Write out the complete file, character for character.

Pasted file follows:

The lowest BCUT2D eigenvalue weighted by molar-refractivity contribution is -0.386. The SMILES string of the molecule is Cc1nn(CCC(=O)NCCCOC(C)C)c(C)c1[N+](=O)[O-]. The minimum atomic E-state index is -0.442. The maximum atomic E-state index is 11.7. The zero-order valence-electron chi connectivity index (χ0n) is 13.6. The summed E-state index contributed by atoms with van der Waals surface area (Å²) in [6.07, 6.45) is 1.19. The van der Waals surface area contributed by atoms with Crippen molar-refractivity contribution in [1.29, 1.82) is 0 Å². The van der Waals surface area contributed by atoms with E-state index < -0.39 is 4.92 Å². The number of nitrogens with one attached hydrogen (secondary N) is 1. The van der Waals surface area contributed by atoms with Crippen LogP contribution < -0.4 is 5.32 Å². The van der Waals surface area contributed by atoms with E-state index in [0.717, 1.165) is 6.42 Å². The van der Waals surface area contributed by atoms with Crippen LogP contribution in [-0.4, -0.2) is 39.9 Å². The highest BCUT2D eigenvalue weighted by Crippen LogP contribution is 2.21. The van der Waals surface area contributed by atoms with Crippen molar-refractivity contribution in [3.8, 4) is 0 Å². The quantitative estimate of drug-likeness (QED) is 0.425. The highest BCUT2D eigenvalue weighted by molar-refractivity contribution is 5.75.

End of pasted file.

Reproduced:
The lowest BCUT2D eigenvalue weighted by molar-refractivity contribution is -0.386. The SMILES string of the molecule is Cc1nn(CCC(=O)NCCCOC(C)C)c(C)c1[N+](=O)[O-]. The minimum atomic E-state index is -0.442. The maximum atomic E-state index is 11.7. The zero-order valence-electron chi connectivity index (χ0n) is 13.6. The summed E-state index contributed by atoms with van der Waals surface area (Å²) in [6.07, 6.45) is 1.19. The van der Waals surface area contributed by atoms with Crippen molar-refractivity contribution in [1.29, 1.82) is 0 Å². The van der Waals surface area contributed by atoms with E-state index < -0.39 is 4.92 Å². The number of nitrogens with one attached hydrogen (secondary N) is 1. The van der Waals surface area contributed by atoms with Crippen LogP contribution < -0.4 is 5.32 Å². The van der Waals surface area contributed by atoms with E-state index in [0.717, 1.165) is 6.42 Å². The van der Waals surface area contributed by atoms with Crippen LogP contribution in [-0.4, -0.2) is 39.9 Å². The highest BCUT2D eigenvalue weighted by Crippen LogP contribution is 2.21. The van der Waals surface area contributed by atoms with Crippen molar-refractivity contribution in [3.8, 4) is 0 Å². The quantitative estimate of drug-likeness (QED) is 0.425. The highest BCUT2D eigenvalue weighted by molar-refractivity contribution is 5.75.